The Government has refused to commit to the recommendations of a comprehensive Work and Pensions Committee report which recommends the removal of all asbestos material from commercial and public buildings within the next 40 years.
The Work and Pensions Committee report made clear that shockingly, despite a ban on commercially used asbestos coming into effect in 1999, asbestos material remains a health hazard in 300,000 non-domestic buildings, including schools and hospitals.
In 2019 there were more than 5,000 asbestos related deaths, including from aggressive asbestos related cancers such as mesothelioma. Asbestos is the single greatest cause of work-related deaths in the UK and this appalling trend shows no sign of abating.
Rt Hon Stephen Timms MP, Chair of the Work and Pensions Committee, said: “Asbestos is one of the great workplace tragedies of modern times and while the extreme exposures of the late twentieth century are now behind us, the risk from asbestos remains real.”
The Work and Pensions Committee recommended to the Government the following measures be taken to ensure public safety:
- To put in place a 40-year deadline for the removal of asbestos material from all public buildings, including hospitals and schools in the UK;
- The HSE (Health and Safety Executive) create a plan to facilitate the removal of all asbestos from all public buildings and ensure the current asbestos regulations are effectively enforced;
- Creation of a detailed register that lists all buildings containing asbestos materials, with a priority on comprehensively registering asbestos material located in hospitals and schools. The register of buildings to contain details of asbestos type, quantity and risk factor to ensure risk to the public from asbestos materials is minimised.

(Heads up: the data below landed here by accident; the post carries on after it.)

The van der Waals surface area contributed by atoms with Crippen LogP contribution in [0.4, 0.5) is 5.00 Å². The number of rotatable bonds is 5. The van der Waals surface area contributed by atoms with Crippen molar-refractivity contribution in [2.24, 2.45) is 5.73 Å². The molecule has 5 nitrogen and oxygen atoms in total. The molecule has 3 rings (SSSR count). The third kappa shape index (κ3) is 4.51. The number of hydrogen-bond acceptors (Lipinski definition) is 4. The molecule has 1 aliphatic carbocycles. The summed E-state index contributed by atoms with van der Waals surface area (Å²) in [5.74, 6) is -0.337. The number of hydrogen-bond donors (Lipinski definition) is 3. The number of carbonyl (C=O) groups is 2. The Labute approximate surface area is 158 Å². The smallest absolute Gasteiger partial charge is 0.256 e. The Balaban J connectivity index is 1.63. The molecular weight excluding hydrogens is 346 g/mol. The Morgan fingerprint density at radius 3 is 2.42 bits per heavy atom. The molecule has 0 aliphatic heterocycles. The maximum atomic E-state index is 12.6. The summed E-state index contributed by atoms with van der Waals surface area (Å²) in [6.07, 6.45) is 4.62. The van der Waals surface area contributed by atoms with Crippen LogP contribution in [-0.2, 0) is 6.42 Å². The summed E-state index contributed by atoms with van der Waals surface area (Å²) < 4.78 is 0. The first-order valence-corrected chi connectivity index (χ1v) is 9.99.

It is well accepted that even small amounts of asbestos dust exposure can lead to aggressive asbestos related cancers which makes the Government’s rejection of the Work and Pensions Committee’s recommendations even more shocking.
The Government rejected the comprehensive findings of the Work and Pensions Committee stating that it already has a plan to manage the risks of asbestos exposure through the Control of Asbestos Regulations 2012 and that a central register of buildings containing asbestos would lead to the duplication of existing information. The Government refused to commit to a 40-year deadline to remove asbestos from buildings on the basis, they say, a deadline would lead to inadequately controlled asbestos removal.
The Government’s blunt rejection of the recommendations of the Work and Pensions Committee is a lost opportunity for the Government after many decades of delay, to get on top of this country’s hideous asbestos legacy.
Asbestos remains a deadly risk to public health despite the ban on the use of asbestos coming into force in 1999. Many public buildings including hospitals and schools are riddled with asbestos material. There is no cure for many asbestos illnesses and the legacy of the wanton use of asbestos material in the UK remains with us all today.
Each day of Government inaction on legislating the compulsory registering and removal of asbestos material results in further preventable deaths. Rather than simply kicking the can down the road, action must be taken by the Government now.